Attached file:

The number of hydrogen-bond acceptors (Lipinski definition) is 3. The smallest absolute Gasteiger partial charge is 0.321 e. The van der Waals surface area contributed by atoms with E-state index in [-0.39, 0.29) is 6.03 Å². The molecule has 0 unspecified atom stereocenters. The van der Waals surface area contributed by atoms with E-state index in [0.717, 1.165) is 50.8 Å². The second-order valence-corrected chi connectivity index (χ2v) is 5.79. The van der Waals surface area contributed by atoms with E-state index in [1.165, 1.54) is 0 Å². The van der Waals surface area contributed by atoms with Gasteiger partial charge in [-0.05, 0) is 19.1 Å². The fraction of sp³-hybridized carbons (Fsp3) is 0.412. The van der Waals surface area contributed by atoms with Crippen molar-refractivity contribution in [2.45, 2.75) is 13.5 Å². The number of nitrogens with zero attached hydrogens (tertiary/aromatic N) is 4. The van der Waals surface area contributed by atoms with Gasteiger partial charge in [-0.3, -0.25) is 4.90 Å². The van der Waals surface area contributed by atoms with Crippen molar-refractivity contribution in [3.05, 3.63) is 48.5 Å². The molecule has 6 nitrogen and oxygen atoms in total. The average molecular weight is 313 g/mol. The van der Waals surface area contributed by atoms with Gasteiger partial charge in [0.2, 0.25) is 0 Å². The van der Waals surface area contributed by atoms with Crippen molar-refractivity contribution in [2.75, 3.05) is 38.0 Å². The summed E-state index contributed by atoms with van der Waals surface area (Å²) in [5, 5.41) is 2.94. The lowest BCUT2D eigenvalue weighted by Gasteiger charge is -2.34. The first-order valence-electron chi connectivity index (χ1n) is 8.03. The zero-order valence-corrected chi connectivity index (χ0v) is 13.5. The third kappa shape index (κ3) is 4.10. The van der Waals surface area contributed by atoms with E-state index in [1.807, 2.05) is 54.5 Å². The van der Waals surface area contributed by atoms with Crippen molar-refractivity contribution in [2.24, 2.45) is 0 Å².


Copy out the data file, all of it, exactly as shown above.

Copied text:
The number of hydrogen-bond acceptors (Lipinski definition) is 3. The smallest absolute Gasteiger partial charge is 0.321 e. The van der Waals surface area contributed by atoms with E-state index in [-0.39, 0.29) is 6.03 Å². The molecule has 0 unspecified atom stereocenters. The van der Waals surface area contributed by atoms with E-state index in [0.717, 1.165) is 50.8 Å². The second-order valence-corrected chi connectivity index (χ2v) is 5.79. The van der Waals surface area contributed by atoms with E-state index in [1.165, 1.54) is 0 Å². The van der Waals surface area contributed by atoms with Gasteiger partial charge in [-0.05, 0) is 19.1 Å². The fraction of sp³-hybridized carbons (Fsp3) is 0.412. The van der Waals surface area contributed by atoms with Crippen molar-refractivity contribution in [2.45, 2.75) is 13.5 Å². The number of nitrogens with zero attached hydrogens (tertiary/aromatic N) is 4. The van der Waals surface area contributed by atoms with Gasteiger partial charge in [-0.3, -0.25) is 4.90 Å². The van der Waals surface area contributed by atoms with Crippen molar-refractivity contribution in [3.05, 3.63) is 48.5 Å². The molecule has 6 nitrogen and oxygen atoms in total. The average molecular weight is 313 g/mol. The van der Waals surface area contributed by atoms with Gasteiger partial charge in [0.2, 0.25) is 0 Å². The van der Waals surface area contributed by atoms with Crippen molar-refractivity contribution in [2.75, 3.05) is 38.0 Å². The summed E-state index contributed by atoms with van der Waals surface area (Å²) in [5, 5.41) is 2.94. The lowest BCUT2D eigenvalue weighted by Gasteiger charge is -2.34. The first-order valence-electron chi connectivity index (χ1n) is 8.03. The zero-order valence-corrected chi connectivity index (χ0v) is 13.5. The third kappa shape index (κ3) is 4.10. The van der Waals surface area contributed by atoms with E-state index in [1.807, 2.05) is 54.5 Å². The van der Waals surface area contributed by atoms with Crippen molar-refractivity contribution in [2.24, 2.45) is 0 Å².